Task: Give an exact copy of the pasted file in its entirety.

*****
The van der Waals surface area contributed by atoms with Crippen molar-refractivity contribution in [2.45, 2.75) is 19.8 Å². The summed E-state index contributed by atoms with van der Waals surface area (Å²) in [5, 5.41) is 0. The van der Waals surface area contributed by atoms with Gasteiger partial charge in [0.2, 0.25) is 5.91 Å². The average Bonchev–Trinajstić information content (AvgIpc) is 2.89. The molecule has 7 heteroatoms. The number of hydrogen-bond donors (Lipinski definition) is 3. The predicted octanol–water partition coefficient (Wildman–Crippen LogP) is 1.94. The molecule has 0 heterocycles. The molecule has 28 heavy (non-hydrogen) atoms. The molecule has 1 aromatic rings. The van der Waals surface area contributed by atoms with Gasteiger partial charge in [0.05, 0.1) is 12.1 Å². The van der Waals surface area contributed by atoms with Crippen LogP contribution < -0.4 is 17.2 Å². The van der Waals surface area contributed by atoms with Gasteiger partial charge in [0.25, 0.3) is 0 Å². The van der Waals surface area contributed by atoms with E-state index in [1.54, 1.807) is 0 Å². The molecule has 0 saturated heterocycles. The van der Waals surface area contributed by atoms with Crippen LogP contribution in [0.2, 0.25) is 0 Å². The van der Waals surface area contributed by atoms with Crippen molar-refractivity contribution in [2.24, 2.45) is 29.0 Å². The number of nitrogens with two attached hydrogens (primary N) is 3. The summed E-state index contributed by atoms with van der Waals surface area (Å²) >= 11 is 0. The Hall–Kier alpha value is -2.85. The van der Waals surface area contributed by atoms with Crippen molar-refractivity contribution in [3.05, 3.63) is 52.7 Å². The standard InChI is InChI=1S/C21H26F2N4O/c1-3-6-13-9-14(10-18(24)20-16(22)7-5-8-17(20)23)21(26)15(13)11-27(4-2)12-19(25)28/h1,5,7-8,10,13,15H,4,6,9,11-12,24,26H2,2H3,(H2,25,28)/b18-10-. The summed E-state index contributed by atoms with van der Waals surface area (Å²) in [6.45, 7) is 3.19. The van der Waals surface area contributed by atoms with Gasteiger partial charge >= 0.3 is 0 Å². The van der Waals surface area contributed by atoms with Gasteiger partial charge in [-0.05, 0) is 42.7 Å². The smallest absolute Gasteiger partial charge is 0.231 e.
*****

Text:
The van der Waals surface area contributed by atoms with Crippen molar-refractivity contribution in [2.45, 2.75) is 19.8 Å². The summed E-state index contributed by atoms with van der Waals surface area (Å²) in [5, 5.41) is 0. The van der Waals surface area contributed by atoms with Gasteiger partial charge in [0.2, 0.25) is 5.91 Å². The average Bonchev–Trinajstić information content (AvgIpc) is 2.89. The molecule has 7 heteroatoms. The number of hydrogen-bond donors (Lipinski definition) is 3. The predicted octanol–water partition coefficient (Wildman–Crippen LogP) is 1.94. The molecule has 0 heterocycles. The molecule has 28 heavy (non-hydrogen) atoms. The molecule has 1 aromatic rings. The van der Waals surface area contributed by atoms with Gasteiger partial charge in [0.05, 0.1) is 12.1 Å². The van der Waals surface area contributed by atoms with Crippen LogP contribution < -0.4 is 17.2 Å². The van der Waals surface area contributed by atoms with Gasteiger partial charge in [0.25, 0.3) is 0 Å². The van der Waals surface area contributed by atoms with E-state index in [1.54, 1.807) is 0 Å². The molecule has 0 saturated heterocycles. The van der Waals surface area contributed by atoms with Crippen LogP contribution in [0.2, 0.25) is 0 Å². The van der Waals surface area contributed by atoms with Crippen molar-refractivity contribution in [2.24, 2.45) is 29.0 Å². The number of nitrogens with two attached hydrogens (primary N) is 3. The summed E-state index contributed by atoms with van der Waals surface area (Å²) >= 11 is 0. The Hall–Kier alpha value is -2.85. The van der Waals surface area contributed by atoms with Crippen molar-refractivity contribution in [3.05, 3.63) is 52.7 Å². The standard InChI is InChI=1S/C21H26F2N4O/c1-3-6-13-9-14(10-18(24)20-16(22)7-5-8-17(20)23)21(26)15(13)11-27(4-2)12-19(25)28/h1,5,7-8,10,13,15H,4,6,9,11-12,24,26H2,2H3,(H2,25,28)/b18-10-. The summed E-state index contributed by atoms with van der Waals surface area (Å²) in [6.45, 7) is 3.19. The van der Waals surface area contributed by atoms with Gasteiger partial charge >= 0.3 is 0 Å². The van der Waals surface area contributed by atoms with Gasteiger partial charge in [-0.05, 0) is 42.7 Å². The smallest absolute Gasteiger partial charge is 0.231 e.